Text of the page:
The saga opposing the multinational Uber to taxi drivers has been raging in the province of Quebec for nearly two years. We have witnessed a multiplication of public interventions coming from both camps in order to rally to their respective cause both the government and the majority of the population.
Taxi drivers, represented by a strong lobby, mainly argue that all taxi-like drivers should be submitted to the same rules such as holding a class 4C driver’s licence and being part of a professional association subjecting them to precise rules and norms of conduct. At the opposite end of the spectrum, Uber argues that forcing its drivers to comply with the existing requirements involving, for instance, holding a permit, would not be a viable option. Rather, they propose to formally be recognized as a provider of ride-sharing services and to be imposed proper taxes to generate around $3 million yearly. As for the government, it has had to face many critics, stemming from the population and from the members of its own party (Liberal Party of Quebec), due to its lack of regulations or rather its slowness in taking concrete action. In response to these critics, the government recently adopted Bill 100 (click here to access the text) which imposes the payment of taxes on all drivers and gives a 90-day stay period for Uber to propose a pilot project for the regulation of their activities.
One of the issues that remains unresolved is the determination of the category of workers under which Uber drivers fall, i.e. whether Uber drivers are independent contractors or employees. In Quebec, the legislation and case law have set out various factors to be considered when classifying a worker as an employee, including: compensation, performance of the work, whether there is subordination in the performance of the work, ownership of tools and uniforms, and health and social benefits offered to the workers. On the other hand, a contract for services will mainly consist in completing tasks or supplying services for a pre-determined price. Hence, the most relevant criterion is subordination and in its absence, the worker is deemed to be an independent contractor. That is mainly what Uber is trying to argue by putting the emphasis on the fact that the drivers work wherever, whenever and for however long they choose. Succeeding in making such an argument would necessarily have implications both on a legal and fiscal standpoint. It would affect the possibility, for both parties, to enter into negotiations for the establishment of a collective agreement in the workplace, the scope of labour protection for the drivers and any indemnity relative to industrial accidents and occupational diseases to be paid by Uber if need be.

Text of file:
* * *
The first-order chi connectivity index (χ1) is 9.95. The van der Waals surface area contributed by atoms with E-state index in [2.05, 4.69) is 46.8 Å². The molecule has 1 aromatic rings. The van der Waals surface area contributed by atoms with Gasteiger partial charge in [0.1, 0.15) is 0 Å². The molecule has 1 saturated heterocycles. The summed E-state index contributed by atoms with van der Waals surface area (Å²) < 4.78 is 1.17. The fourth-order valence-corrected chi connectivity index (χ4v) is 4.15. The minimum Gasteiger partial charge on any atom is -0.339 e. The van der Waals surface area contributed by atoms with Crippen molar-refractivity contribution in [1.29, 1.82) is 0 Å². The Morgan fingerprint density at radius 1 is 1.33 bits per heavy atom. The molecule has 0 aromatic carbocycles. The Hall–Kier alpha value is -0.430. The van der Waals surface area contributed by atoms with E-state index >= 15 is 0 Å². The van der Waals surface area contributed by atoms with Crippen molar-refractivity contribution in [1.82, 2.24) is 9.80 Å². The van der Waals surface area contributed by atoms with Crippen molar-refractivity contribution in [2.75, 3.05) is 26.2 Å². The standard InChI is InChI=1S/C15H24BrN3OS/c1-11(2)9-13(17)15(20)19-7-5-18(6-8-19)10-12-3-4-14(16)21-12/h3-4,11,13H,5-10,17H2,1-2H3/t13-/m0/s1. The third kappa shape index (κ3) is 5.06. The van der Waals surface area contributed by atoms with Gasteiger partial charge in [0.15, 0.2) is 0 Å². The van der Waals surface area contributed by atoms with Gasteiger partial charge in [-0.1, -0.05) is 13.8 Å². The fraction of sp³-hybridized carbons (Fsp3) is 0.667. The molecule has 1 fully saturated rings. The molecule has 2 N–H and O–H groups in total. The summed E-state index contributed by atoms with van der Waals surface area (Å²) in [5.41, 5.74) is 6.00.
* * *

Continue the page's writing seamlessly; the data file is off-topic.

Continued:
So far, this issue has never been raised in front of the Quebec judicial system. We can expect it most likely will, sooner rather than later. In California, a driver was recognized by the California Labor Commission as an employee of Uber for the purposes of accomplishing work that is at the core of Uber’s regular business and for using the tools imposed by Uber in order to provide the said transportation services (Barbara Ann Berwick vs. Uber Technologies, Inc., a Delaware corporation, and Rasier – CA LLC, a Delaware limited liability company, case no. 11-46739 EK). Uber has appealed this decision, which we will follow with great interest. We note that the California Unemployment Insurance Appeals Board and the Bureau of Labor and Industries of the State of Oregon have both issued decisions to the same effect, classifying Uber drivers as employees. Moreover, a motion for a class-action against Uber, also stemming from the judicial district of California, was recently granted (Douglas O’Connor, et al., v. Uber Technologies, Inc., No. C-13-3826 EMC). In this case, the judge found that the plaintiffs (three Uber drivers) raised several important legal questions, most importantly the one regarding the classification of the drivers either as employees or independent contractors. These two decisions may well be a window to the legal future that awaits Uber in other regions of the world. The question raises serious debates not only in the United States, but also in Europe and, closer to home, in Quebec. Answering this question will most likely have an impact on the new concept of a sharing economy.
Written with the assistance of Michèle Giguère, summer student.